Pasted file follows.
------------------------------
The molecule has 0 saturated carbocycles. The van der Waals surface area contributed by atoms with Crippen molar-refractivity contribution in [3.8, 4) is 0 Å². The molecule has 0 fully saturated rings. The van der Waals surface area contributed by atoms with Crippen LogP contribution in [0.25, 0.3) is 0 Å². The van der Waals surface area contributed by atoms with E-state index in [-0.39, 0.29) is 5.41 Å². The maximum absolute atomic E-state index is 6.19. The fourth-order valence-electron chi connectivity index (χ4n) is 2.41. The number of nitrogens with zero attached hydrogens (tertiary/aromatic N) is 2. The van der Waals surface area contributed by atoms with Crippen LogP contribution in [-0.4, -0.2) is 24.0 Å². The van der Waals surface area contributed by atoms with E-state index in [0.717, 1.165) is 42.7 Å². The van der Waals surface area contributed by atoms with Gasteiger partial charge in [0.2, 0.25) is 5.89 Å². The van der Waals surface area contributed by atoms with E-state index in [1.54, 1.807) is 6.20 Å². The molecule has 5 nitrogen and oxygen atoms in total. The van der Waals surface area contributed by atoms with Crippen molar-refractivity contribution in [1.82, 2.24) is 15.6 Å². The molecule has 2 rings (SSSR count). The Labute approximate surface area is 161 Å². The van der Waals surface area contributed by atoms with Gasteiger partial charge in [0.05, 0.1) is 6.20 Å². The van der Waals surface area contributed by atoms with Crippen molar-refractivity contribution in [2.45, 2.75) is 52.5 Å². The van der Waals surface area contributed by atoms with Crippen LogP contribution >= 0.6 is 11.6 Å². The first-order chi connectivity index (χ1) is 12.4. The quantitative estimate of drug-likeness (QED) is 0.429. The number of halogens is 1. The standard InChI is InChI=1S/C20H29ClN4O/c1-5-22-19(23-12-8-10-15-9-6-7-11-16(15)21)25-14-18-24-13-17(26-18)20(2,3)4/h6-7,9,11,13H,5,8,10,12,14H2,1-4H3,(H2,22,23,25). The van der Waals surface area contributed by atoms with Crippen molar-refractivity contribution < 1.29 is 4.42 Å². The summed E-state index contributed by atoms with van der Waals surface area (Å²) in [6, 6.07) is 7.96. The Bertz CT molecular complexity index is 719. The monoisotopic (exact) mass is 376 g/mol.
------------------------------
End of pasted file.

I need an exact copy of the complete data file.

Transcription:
The molecule has 0 saturated carbocycles. The van der Waals surface area contributed by atoms with Crippen molar-refractivity contribution in [3.8, 4) is 0 Å². The molecule has 0 fully saturated rings. The van der Waals surface area contributed by atoms with Crippen LogP contribution in [0.25, 0.3) is 0 Å². The van der Waals surface area contributed by atoms with E-state index in [-0.39, 0.29) is 5.41 Å². The maximum absolute atomic E-state index is 6.19. The fourth-order valence-electron chi connectivity index (χ4n) is 2.41. The number of nitrogens with zero attached hydrogens (tertiary/aromatic N) is 2. The van der Waals surface area contributed by atoms with Crippen LogP contribution in [-0.4, -0.2) is 24.0 Å². The van der Waals surface area contributed by atoms with E-state index in [0.717, 1.165) is 42.7 Å². The van der Waals surface area contributed by atoms with Gasteiger partial charge in [0.2, 0.25) is 5.89 Å². The van der Waals surface area contributed by atoms with E-state index in [1.54, 1.807) is 6.20 Å². The molecule has 5 nitrogen and oxygen atoms in total. The van der Waals surface area contributed by atoms with Crippen molar-refractivity contribution in [1.82, 2.24) is 15.6 Å². The molecule has 2 rings (SSSR count). The Labute approximate surface area is 161 Å². The van der Waals surface area contributed by atoms with Gasteiger partial charge in [0.05, 0.1) is 6.20 Å². The van der Waals surface area contributed by atoms with Crippen molar-refractivity contribution in [2.45, 2.75) is 52.5 Å². The van der Waals surface area contributed by atoms with Crippen LogP contribution >= 0.6 is 11.6 Å². The first-order chi connectivity index (χ1) is 12.4. The quantitative estimate of drug-likeness (QED) is 0.429. The number of halogens is 1. The standard InChI is InChI=1S/C20H29ClN4O/c1-5-22-19(23-12-8-10-15-9-6-7-11-16(15)21)25-14-18-24-13-17(26-18)20(2,3)4/h6-7,9,11,13H,5,8,10,12,14H2,1-4H3,(H2,22,23,25). The van der Waals surface area contributed by atoms with Crippen molar-refractivity contribution < 1.29 is 4.42 Å². The summed E-state index contributed by atoms with van der Waals surface area (Å²) in [6, 6.07) is 7.96. The Bertz CT molecular complexity index is 719. The monoisotopic (exact) mass is 376 g/mol.